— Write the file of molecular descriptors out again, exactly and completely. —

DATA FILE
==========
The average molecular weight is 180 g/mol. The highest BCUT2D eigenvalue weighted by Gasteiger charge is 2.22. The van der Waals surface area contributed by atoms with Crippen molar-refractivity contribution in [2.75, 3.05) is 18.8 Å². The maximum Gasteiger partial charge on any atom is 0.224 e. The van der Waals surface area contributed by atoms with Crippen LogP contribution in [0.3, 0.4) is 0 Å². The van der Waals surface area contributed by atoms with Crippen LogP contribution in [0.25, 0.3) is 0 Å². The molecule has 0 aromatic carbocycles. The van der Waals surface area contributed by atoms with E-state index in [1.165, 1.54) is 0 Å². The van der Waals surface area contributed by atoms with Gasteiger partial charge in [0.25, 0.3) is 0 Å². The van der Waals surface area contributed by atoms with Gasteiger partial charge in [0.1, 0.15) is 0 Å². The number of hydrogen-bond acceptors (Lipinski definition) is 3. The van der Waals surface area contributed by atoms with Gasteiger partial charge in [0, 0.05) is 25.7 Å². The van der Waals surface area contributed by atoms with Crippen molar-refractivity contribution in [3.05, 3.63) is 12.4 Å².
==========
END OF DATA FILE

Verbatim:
The average molecular weight is 180 g/mol. The highest BCUT2D eigenvalue weighted by Gasteiger charge is 2.22. The van der Waals surface area contributed by atoms with Crippen molar-refractivity contribution in [2.75, 3.05) is 18.8 Å². The maximum Gasteiger partial charge on any atom is 0.224 e. The van der Waals surface area contributed by atoms with Crippen LogP contribution in [0.3, 0.4) is 0 Å². The van der Waals surface area contributed by atoms with Crippen LogP contribution in [0.25, 0.3) is 0 Å². The molecule has 0 aromatic carbocycles. The van der Waals surface area contributed by atoms with E-state index in [1.165, 1.54) is 0 Å². The van der Waals surface area contributed by atoms with Gasteiger partial charge in [0.25, 0.3) is 0 Å². The van der Waals surface area contributed by atoms with Gasteiger partial charge in [0.1, 0.15) is 0 Å². The number of hydrogen-bond acceptors (Lipinski definition) is 3. The van der Waals surface area contributed by atoms with Gasteiger partial charge in [0, 0.05) is 25.7 Å². The van der Waals surface area contributed by atoms with Crippen molar-refractivity contribution in [3.05, 3.63) is 12.4 Å².